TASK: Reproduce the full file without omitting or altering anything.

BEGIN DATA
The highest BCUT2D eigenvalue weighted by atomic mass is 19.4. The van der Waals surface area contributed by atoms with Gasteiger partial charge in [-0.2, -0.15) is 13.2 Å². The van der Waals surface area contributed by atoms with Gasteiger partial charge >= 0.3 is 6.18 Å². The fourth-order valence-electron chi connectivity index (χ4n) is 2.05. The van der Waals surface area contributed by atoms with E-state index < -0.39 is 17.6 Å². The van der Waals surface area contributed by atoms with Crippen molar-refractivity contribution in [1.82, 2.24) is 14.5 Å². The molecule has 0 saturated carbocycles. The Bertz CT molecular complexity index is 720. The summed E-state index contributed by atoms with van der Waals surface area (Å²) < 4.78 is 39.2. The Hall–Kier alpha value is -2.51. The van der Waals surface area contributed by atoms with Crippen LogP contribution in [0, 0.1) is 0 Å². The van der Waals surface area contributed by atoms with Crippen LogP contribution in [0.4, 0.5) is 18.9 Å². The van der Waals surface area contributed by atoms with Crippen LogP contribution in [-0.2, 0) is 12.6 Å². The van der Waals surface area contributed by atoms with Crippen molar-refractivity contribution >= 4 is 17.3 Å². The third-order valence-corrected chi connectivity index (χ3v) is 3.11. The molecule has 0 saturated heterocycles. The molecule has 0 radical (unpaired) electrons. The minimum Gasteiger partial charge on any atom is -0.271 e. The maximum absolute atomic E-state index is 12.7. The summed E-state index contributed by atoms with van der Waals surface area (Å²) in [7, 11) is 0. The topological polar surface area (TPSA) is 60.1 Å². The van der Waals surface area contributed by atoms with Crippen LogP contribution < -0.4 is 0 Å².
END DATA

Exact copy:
The highest BCUT2D eigenvalue weighted by atomic mass is 19.4. The van der Waals surface area contributed by atoms with Gasteiger partial charge in [-0.2, -0.15) is 13.2 Å². The van der Waals surface area contributed by atoms with Gasteiger partial charge >= 0.3 is 6.18 Å². The fourth-order valence-electron chi connectivity index (χ4n) is 2.05. The van der Waals surface area contributed by atoms with E-state index < -0.39 is 17.6 Å². The van der Waals surface area contributed by atoms with Crippen molar-refractivity contribution in [1.82, 2.24) is 14.5 Å². The molecule has 0 saturated carbocycles. The Bertz CT molecular complexity index is 720. The summed E-state index contributed by atoms with van der Waals surface area (Å²) < 4.78 is 39.2. The Hall–Kier alpha value is -2.51. The van der Waals surface area contributed by atoms with Crippen LogP contribution in [0, 0.1) is 0 Å². The van der Waals surface area contributed by atoms with Crippen LogP contribution in [0.4, 0.5) is 18.9 Å². The van der Waals surface area contributed by atoms with Crippen LogP contribution in [-0.2, 0) is 12.6 Å². The van der Waals surface area contributed by atoms with Crippen molar-refractivity contribution >= 4 is 17.3 Å². The third-order valence-corrected chi connectivity index (χ3v) is 3.11. The molecule has 0 saturated heterocycles. The molecule has 0 radical (unpaired) electrons. The minimum Gasteiger partial charge on any atom is -0.271 e. The maximum absolute atomic E-state index is 12.7. The summed E-state index contributed by atoms with van der Waals surface area (Å²) in [7, 11) is 0. The topological polar surface area (TPSA) is 60.1 Å². The van der Waals surface area contributed by atoms with Crippen LogP contribution < -0.4 is 0 Å².